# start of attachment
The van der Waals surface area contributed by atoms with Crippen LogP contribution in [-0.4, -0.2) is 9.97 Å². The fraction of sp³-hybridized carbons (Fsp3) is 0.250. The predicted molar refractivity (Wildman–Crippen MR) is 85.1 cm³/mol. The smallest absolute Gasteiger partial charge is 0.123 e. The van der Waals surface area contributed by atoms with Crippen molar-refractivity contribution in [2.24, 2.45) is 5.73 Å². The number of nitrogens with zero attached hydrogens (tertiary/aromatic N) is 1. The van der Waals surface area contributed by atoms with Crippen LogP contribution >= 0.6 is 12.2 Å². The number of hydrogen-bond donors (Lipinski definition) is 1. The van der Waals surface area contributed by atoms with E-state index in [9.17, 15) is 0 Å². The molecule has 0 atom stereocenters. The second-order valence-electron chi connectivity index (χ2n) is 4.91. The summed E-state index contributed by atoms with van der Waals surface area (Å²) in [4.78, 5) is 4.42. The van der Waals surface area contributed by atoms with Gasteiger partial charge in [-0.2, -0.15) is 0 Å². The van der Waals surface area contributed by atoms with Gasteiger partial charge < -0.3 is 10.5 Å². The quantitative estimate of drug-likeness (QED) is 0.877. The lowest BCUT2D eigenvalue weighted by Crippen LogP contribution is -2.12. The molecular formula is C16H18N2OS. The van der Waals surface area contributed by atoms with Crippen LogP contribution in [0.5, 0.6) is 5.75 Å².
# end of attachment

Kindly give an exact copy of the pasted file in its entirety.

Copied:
The van der Waals surface area contributed by atoms with Crippen LogP contribution in [-0.4, -0.2) is 9.97 Å². The fraction of sp³-hybridized carbons (Fsp3) is 0.250. The predicted molar refractivity (Wildman–Crippen MR) is 85.1 cm³/mol. The smallest absolute Gasteiger partial charge is 0.123 e. The van der Waals surface area contributed by atoms with Crippen molar-refractivity contribution in [2.24, 2.45) is 5.73 Å². The number of nitrogens with zero attached hydrogens (tertiary/aromatic N) is 1. The van der Waals surface area contributed by atoms with Crippen LogP contribution >= 0.6 is 12.2 Å². The number of hydrogen-bond donors (Lipinski definition) is 1. The van der Waals surface area contributed by atoms with E-state index in [9.17, 15) is 0 Å². The molecule has 0 atom stereocenters. The second-order valence-electron chi connectivity index (χ2n) is 4.91. The summed E-state index contributed by atoms with van der Waals surface area (Å²) in [4.78, 5) is 4.42. The van der Waals surface area contributed by atoms with Gasteiger partial charge in [-0.2, -0.15) is 0 Å². The van der Waals surface area contributed by atoms with Gasteiger partial charge < -0.3 is 10.5 Å². The quantitative estimate of drug-likeness (QED) is 0.877. The lowest BCUT2D eigenvalue weighted by Crippen LogP contribution is -2.12. The molecular formula is C16H18N2OS. The van der Waals surface area contributed by atoms with Crippen LogP contribution in [0.5, 0.6) is 5.75 Å².